I think I broke my record of getting lost when I went to a paint out at China Camp. The first three times I apparently confused my GPS when I entered my destination as cross streets and it delivered me to three different neighborhoods in San Rafael instead of the state park. Finally I arrived at the 15 mile long park but missed the turnoff to our painting spot and drove all the way through and out the other side into yet another nice San Rafael neighborhood.
At least the road through the 1,514-acre park offers beautiful views of the San Pablo Bay waterfront, a salt marsh, and meadows. At China Camp Village where I made these sketches, there are many remnants of the 1880s Chinese immigrant shrimp-fishing village of 500, including one lone, 85-year old surviving resident who was going to be evicted when the park was to close July 1 due to budget cuts.
I wondered how and why the Chinese happened to immigrate to this out-of-the-way spot. According to this interesting story, they first came for the California Gold Rush in the mid-1800s. Those immigrants were mostly wealthy, successful merchants, skilled artisans, and fishermen. Then another larger group came to work as laborers to build the railroads.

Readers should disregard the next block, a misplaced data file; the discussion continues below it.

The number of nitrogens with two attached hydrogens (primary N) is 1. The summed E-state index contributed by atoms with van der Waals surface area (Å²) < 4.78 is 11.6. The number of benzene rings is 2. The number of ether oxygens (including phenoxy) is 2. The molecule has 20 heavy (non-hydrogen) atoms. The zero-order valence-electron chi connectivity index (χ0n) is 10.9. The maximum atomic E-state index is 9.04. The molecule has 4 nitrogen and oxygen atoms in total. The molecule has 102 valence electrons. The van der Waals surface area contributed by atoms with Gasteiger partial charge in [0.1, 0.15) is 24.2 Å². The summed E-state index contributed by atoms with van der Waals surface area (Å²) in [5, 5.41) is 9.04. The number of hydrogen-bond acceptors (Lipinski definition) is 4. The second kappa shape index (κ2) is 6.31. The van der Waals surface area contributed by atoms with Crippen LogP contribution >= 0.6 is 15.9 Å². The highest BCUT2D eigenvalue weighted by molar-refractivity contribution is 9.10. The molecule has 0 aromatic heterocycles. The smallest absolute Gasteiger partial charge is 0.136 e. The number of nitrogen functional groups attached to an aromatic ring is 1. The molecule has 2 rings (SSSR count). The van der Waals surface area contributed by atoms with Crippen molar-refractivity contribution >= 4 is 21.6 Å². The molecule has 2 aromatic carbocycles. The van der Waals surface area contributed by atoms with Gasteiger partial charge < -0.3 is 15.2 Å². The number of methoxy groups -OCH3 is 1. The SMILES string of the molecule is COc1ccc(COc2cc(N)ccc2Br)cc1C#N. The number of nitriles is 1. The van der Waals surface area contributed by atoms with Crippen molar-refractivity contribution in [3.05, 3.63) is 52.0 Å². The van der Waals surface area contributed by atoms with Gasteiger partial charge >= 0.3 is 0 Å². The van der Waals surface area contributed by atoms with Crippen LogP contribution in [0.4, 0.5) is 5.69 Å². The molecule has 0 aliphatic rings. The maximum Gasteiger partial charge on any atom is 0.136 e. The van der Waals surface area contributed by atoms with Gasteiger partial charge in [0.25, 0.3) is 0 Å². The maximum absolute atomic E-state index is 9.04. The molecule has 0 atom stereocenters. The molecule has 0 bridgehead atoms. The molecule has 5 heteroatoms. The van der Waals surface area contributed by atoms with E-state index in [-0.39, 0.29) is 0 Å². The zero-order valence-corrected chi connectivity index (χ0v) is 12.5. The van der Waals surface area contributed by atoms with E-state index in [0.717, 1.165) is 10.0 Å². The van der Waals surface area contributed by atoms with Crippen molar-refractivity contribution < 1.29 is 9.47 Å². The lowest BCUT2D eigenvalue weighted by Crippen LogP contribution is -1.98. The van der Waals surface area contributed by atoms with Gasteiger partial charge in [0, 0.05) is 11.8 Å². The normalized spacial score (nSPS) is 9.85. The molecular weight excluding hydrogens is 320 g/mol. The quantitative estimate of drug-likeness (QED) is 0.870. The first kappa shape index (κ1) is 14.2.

China Camp is one of the 70 California parks the state was going to close, but thanks to the governor allocating new funds for the parks, nonprofits (like Friends of China Camp), and local government support, it looks like 65 of the 70 parks will stay open…at least for a year or two.
This is good news for Frank Quan who is 85 years old and the last living resident of China Camp. He has lived there his whole life, a third generation ancestor of the original inhabitants. He was to be evicted from his tiny wooden shack on the shore of San Pablo Bay when the park closed. His family has occupied the same house in the park since 1890 and he still runs the funky little snack shop next door, Acme Cafe (photo), like his mother and aunt before him.